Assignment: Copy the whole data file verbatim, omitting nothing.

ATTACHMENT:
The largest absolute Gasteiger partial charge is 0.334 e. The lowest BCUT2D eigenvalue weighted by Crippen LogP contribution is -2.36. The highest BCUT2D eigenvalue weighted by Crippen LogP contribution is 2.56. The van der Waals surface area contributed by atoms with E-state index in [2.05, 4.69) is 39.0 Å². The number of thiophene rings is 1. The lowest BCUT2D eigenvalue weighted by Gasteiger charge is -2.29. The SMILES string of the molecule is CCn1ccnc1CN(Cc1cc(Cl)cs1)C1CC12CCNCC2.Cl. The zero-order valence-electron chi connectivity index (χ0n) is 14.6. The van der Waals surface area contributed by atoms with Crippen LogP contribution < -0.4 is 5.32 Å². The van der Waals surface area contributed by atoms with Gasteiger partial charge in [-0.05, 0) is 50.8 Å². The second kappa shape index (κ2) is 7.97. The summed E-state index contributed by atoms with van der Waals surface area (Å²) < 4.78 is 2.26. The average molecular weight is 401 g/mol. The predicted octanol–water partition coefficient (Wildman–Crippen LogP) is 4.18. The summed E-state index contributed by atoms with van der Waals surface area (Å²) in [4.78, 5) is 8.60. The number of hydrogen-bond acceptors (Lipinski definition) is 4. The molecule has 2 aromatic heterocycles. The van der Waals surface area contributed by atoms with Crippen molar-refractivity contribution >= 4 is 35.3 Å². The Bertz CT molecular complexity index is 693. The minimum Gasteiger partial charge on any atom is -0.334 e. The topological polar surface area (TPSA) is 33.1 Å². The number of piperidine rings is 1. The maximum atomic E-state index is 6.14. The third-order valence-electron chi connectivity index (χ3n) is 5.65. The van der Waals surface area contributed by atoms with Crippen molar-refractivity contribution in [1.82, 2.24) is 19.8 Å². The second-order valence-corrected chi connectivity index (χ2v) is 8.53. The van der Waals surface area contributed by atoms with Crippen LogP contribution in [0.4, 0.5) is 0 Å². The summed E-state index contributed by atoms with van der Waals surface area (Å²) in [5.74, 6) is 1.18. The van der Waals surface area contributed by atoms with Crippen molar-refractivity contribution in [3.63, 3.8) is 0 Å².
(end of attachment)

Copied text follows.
The largest absolute Gasteiger partial charge is 0.334 e. The lowest BCUT2D eigenvalue weighted by Crippen LogP contribution is -2.36. The highest BCUT2D eigenvalue weighted by Crippen LogP contribution is 2.56. The van der Waals surface area contributed by atoms with E-state index in [2.05, 4.69) is 39.0 Å². The number of thiophene rings is 1. The lowest BCUT2D eigenvalue weighted by Gasteiger charge is -2.29. The SMILES string of the molecule is CCn1ccnc1CN(Cc1cc(Cl)cs1)C1CC12CCNCC2.Cl. The zero-order valence-electron chi connectivity index (χ0n) is 14.6. The van der Waals surface area contributed by atoms with Crippen LogP contribution < -0.4 is 5.32 Å². The van der Waals surface area contributed by atoms with Gasteiger partial charge in [-0.05, 0) is 50.8 Å². The second kappa shape index (κ2) is 7.97. The summed E-state index contributed by atoms with van der Waals surface area (Å²) < 4.78 is 2.26. The average molecular weight is 401 g/mol. The predicted octanol–water partition coefficient (Wildman–Crippen LogP) is 4.18. The summed E-state index contributed by atoms with van der Waals surface area (Å²) in [4.78, 5) is 8.60. The number of hydrogen-bond acceptors (Lipinski definition) is 4. The molecule has 2 aromatic heterocycles. The van der Waals surface area contributed by atoms with Crippen molar-refractivity contribution >= 4 is 35.3 Å². The Bertz CT molecular complexity index is 693. The minimum Gasteiger partial charge on any atom is -0.334 e. The topological polar surface area (TPSA) is 33.1 Å². The number of piperidine rings is 1. The maximum atomic E-state index is 6.14. The third-order valence-electron chi connectivity index (χ3n) is 5.65. The van der Waals surface area contributed by atoms with Crippen molar-refractivity contribution in [1.82, 2.24) is 19.8 Å². The second-order valence-corrected chi connectivity index (χ2v) is 8.53. The van der Waals surface area contributed by atoms with Crippen LogP contribution in [0.4, 0.5) is 0 Å². The summed E-state index contributed by atoms with van der Waals surface area (Å²) in [5.74, 6) is 1.18. The van der Waals surface area contributed by atoms with Crippen molar-refractivity contribution in [3.63, 3.8) is 0 Å².